- Inmates can seek geriatric parole at age 60 instead of age 65. They must have served at least 15 years of their sentence.
- Jail time is no longer a possibility for driving on a suspended license.
- People on parole and probation who commit minor violations, such as failing a drug test, would face minor sanctions before jail time. Jail time for those found guilty in court of a parole violation would start at 15 days for the first offense. Judges have an option to impose longer sentences in cases where public safety would be at risk.
- The maximum sentence for second-degree murder would be increased from 30 years to 40 years.
- The maximum sentence for abuse that results in the death of a child would be life in prison for killing a young child and up to 40 years in prison for killing a teenager, known as "Justice's Law."
- A racketeering statute would be added to state law to give police and prosecutors another option for going after gang members who deal drugs.
The concept of justice reinvestment has won broad support from Democrats and Republicans alike, and also has been a focus for Gov. Larry Hogan.
While the governor's office still must review the details of the final justice reinvestment bill, Shank said he was pleased to see a bipartisan compromise.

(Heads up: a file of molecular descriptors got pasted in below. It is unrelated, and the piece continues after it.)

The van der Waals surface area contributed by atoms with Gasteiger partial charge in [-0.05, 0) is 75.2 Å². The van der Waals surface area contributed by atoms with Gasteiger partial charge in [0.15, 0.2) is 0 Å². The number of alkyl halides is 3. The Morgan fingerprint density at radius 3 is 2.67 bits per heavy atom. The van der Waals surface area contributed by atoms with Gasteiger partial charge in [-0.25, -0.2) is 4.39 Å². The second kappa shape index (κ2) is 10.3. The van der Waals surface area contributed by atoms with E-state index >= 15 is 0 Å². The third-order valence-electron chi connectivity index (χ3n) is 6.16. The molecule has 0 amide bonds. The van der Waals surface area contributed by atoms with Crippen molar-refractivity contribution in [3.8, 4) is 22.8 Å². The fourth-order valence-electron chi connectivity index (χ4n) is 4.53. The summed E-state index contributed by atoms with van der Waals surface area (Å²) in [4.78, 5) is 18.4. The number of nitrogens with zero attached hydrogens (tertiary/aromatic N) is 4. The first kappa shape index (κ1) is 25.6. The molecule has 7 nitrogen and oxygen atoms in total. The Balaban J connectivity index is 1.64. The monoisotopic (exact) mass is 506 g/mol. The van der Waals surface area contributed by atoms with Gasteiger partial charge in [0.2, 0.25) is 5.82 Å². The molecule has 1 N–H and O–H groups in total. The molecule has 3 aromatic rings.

"I think we have a bill we can be proud of," he said.
The bill represents a shift in thinking from being "tough on crime" to being "smart on crime," Shank said. Past attempts at cracking down on crime with harsh sentences have only resulted in an expensive prison system and continued unacceptable levels of violent crime, he said.
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Shank chaired a Justice Reinvestment Coordinating Council that met over the past year to discuss options for making criminal justice reforms. Many of the council's recommendations formed the initial bill that lawmakers considered.
"It's a sea change that has been contemplated in this bill," Shank said.
Experts from all sides of the justice system were part of the coordinating council and the negotiations on the Justice Reinvestment Act. As the conference committee met late into Saturday night, their work was observed by prosecutors, public defenders, state agency representatives and advocates for criminal justice reform.
The conference committee negotiators were working against a self-imposed deadline of Saturday night. They needed to reach their agreements so that they could officially be written in legal language by drafters in the Department of Legislative Services by Monday.
Still, there won't be enough time for drafters to do an entire rewrite of the bill for lawmakers to read on Monday when they take their final vote.
Dumais said she has "a little concern" about not having a clean version of the compromise bill -- which will be more than 100 pages long -- for lawmakers to review. She said she'll have to dedicate time to carefully explain all of the provisions of the bill on the House floor on Monday. She believes the bill will win support because it represents "a huge step forward."
The annual 90-day General Assembly session concludes at midnight Monday.